Why am I writing an article about sunscreen in the middle of winter, you may ask? Well, if it’s light outside, that means the sun is out. Just because it’s cloudy, or snowy, or there is a hurricane or blizzard, does not mean the sun’s UV rays took the day off. Too many people take the winter off from their sunscreen regimen, but sunscreen needs to be worn every day, in every season, regardless of the weather.
Make Sunscreen Part of Your Daily Routine
Sunscreens are now built right into your moisturizer, foundation, lip balm, and even some hair care products. If the weather is warm and you have more skin exposed, you just have to allow yourself a few more minutes before leaving the house to put it on. Sunscreens are so easy to apply these days. You really have no excuse. Just wear it. And please put it on your children!
Sunscreen vs. Sunblock
Sunscreens work by absorbing the sun’s harmful UV rays and neutralizing them before they can damage the body. Sunblocks, also known as physical sunscreens, contain trace amounts of zinc or titanium dioxide and actually prevent the UV rays from entering the body by reflecting and scattering them. Products referred to as “Broad Spectrum Protection” contain both absorbing and physical sunscreen ingredients.
One more thing…a higher SPF does NOT mean better protection. It just means more chemicals, which can do more damage than good. If you use an SPF of 15 to 30 and reapply it as needed throughout the day, you will be fine.
Which is better?
There are so many different sun protection products available, how do you know which to choose? Which is the most effective? Which is safest? Don’t sunscreens contain chemicals? Aren’t those chemicals harmful?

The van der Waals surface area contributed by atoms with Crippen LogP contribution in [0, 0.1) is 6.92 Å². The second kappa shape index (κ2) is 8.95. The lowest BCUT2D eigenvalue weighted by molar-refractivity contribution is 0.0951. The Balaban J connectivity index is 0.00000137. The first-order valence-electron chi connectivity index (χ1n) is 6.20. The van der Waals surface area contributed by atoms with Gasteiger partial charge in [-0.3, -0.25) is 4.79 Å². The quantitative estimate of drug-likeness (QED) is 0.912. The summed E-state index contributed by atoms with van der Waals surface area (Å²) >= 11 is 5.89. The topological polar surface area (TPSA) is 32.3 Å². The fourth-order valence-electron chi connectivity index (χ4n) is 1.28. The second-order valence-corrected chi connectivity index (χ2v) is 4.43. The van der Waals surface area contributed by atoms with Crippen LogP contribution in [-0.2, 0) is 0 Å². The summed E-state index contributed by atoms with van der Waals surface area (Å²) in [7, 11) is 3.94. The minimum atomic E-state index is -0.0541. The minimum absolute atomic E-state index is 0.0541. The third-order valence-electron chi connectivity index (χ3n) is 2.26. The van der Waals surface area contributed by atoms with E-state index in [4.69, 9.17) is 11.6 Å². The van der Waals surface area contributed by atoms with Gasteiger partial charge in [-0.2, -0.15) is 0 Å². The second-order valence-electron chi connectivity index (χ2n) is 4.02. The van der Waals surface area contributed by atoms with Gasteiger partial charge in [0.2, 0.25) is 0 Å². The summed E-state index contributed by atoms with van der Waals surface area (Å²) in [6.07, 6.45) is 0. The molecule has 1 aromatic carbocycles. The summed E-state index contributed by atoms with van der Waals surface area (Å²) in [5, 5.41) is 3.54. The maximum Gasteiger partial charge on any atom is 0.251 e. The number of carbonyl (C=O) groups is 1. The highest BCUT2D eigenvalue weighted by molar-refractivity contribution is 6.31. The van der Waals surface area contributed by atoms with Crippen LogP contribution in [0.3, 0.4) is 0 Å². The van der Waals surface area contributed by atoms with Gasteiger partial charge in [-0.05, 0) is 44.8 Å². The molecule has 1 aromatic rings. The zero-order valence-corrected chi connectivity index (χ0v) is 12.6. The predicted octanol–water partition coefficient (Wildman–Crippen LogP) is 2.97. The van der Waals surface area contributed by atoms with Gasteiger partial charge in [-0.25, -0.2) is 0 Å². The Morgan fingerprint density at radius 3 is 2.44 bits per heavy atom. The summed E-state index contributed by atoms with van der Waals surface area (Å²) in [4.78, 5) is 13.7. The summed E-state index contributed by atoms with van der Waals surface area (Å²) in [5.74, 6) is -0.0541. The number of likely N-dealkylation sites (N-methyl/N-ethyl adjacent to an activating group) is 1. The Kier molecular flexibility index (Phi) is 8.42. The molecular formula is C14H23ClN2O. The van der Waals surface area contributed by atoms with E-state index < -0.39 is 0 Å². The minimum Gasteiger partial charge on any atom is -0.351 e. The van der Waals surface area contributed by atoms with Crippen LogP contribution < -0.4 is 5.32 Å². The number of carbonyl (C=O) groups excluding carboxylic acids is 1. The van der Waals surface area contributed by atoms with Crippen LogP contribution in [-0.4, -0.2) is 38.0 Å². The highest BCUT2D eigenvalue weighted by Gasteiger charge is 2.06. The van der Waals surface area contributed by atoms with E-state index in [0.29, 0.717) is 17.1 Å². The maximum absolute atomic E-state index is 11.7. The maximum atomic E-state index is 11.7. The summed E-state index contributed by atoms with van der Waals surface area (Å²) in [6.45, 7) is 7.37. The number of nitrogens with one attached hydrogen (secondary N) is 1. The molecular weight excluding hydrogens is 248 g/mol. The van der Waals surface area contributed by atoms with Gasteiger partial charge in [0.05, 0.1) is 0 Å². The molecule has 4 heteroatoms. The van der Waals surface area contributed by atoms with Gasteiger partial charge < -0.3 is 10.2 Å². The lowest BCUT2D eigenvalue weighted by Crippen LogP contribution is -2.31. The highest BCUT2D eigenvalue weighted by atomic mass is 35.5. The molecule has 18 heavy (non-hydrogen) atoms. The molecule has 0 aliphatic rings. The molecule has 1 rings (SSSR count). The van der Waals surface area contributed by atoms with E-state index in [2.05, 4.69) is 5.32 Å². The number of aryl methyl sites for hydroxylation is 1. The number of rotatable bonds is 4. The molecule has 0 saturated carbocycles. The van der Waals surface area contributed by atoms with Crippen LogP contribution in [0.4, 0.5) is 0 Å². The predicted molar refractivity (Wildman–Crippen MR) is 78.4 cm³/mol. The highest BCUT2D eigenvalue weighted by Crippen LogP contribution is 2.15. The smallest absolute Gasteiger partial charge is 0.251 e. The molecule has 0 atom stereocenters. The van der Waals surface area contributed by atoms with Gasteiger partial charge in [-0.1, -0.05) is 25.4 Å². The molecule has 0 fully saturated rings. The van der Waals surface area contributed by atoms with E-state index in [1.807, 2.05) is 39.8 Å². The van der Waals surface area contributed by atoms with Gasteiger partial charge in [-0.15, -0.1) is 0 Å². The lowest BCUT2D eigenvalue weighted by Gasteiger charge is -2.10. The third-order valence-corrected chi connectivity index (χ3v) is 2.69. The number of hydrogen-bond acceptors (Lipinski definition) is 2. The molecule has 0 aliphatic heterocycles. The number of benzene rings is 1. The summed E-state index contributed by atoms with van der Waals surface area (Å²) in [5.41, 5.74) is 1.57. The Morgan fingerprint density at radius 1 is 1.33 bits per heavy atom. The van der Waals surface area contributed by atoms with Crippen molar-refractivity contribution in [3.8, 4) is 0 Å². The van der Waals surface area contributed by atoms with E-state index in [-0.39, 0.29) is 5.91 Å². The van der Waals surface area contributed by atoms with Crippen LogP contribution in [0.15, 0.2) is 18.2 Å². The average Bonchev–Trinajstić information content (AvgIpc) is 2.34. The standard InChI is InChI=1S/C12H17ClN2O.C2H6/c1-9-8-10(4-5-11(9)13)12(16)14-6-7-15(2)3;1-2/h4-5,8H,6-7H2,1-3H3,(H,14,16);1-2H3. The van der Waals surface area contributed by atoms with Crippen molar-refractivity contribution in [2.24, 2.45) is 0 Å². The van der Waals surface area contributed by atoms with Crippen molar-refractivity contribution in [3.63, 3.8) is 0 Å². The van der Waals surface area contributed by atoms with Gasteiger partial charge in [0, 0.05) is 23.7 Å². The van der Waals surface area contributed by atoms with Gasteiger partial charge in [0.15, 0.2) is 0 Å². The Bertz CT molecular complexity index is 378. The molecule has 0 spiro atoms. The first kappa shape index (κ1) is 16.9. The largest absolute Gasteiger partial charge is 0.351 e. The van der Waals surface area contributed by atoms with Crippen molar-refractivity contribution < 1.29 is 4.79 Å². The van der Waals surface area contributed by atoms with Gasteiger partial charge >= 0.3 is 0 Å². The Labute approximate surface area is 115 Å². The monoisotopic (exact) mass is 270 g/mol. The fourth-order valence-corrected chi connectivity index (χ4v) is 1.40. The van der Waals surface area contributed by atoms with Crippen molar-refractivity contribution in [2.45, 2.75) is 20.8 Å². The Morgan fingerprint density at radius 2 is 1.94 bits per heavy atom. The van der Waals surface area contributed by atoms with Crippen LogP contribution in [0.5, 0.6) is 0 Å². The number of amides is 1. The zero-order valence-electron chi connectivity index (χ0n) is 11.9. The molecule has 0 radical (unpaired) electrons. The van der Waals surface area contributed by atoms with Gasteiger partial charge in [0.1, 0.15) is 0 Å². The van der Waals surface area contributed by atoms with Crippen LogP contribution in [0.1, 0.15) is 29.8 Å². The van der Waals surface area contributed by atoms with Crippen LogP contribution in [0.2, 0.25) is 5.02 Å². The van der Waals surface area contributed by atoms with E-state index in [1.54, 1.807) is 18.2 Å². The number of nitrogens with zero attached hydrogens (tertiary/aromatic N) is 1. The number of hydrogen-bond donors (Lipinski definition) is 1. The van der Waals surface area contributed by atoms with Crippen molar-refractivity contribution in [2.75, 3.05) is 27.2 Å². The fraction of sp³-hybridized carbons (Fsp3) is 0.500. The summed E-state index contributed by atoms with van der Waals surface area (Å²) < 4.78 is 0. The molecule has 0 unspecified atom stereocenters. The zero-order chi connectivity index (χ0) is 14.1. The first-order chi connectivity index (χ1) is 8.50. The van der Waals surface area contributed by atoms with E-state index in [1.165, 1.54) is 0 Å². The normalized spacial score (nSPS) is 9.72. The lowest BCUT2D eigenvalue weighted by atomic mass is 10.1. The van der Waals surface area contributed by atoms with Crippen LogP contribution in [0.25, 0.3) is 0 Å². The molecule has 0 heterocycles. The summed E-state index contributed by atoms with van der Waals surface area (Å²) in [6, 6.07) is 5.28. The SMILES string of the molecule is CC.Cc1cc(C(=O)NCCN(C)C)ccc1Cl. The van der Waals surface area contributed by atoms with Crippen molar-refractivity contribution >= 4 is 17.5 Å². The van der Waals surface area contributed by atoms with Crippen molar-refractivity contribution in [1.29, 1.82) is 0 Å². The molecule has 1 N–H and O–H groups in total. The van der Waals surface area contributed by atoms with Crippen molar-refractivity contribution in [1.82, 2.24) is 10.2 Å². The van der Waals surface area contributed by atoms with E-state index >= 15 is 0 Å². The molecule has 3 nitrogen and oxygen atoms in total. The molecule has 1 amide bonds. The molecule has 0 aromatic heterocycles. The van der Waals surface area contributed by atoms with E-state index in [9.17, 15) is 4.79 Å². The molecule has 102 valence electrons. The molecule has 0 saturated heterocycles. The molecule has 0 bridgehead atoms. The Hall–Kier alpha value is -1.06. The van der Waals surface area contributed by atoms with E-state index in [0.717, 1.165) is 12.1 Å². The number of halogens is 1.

In a word, yes. Sunscreen ingredients are toxic. The mineral-based sunblocks are considered to be safer, but now there are even studies suggesting that titanium dioxide can get absorbed into the bloodstream and cause damage over time. Many cosmetic manufacturers who use titanium dioxide are starting to either use lower concentrations of it (“nano” or “micro-sized” particles), or are switching to zinc oxide.
Absorbing sunscreens contain chemical ingredients that are all potentially harmful, and create free radicals. Of course, some are less harmful than others. You want to avoid PABA, oxybenzone, and anything containing any form of Vitamin A, like retinyl palmitate (increases photo-sensitivity). Many cosmetic companies are using avobenzone (don’t confuse this with oxybenzone… “oxy”=bad, “avo”=better), and Mexoryl SX as sunscreen ingredients. These are considered safer.
A good rule of thumb is to look for a sunscreen that not only contains the nano or micro-sized physical ingredients and safer absorbing ingredients, but also antioxidants. Many higher quality product lines are now adding antioxidants into their sunscreen formulations to neutralize the free radicals caused by the sun protection ingredients before they can cause any damage to your body.
But just like any other product, it has to be formulated correctly. Not all antioxidants are effective against every free radical, just like not all antibiotics are effective against every strain of bacteria. The manufacturer needs to know which antioxidants will neutralize the free radicals caused by the sunscreen/block ingredients in their product, and they need to know how much of it is necessary to be effective.
But I’m not a scientist…How do I know what product to choose?
As consumers, it is very hard for us to know which products are safe and effective. Unfortunately, we cannot always trust the manufacturers or fall for their marketing tactics. We really need to start educating ourselves about ingredients and reading product labels.
When it comes to assessing the risks posed by some of the ingredients, this really is a scenario where the risk of not wearing sunscreen far outweighs any risk posed by wearing it.
The American Academy of Dermatology says that “UVA exposure…is known to lead to signs of premature aging of the skin such as wrinkling and age spots,” and according to the Skin Cancer Foundation, “[m]ore than 90 percent of all skin cancers are associated with sun exposure.” These are facts, not opinions, beliefs, or issues that are in any way up for debate. Sun damage can be minimized by prevention measures. So protect yourselves and your children from the sun!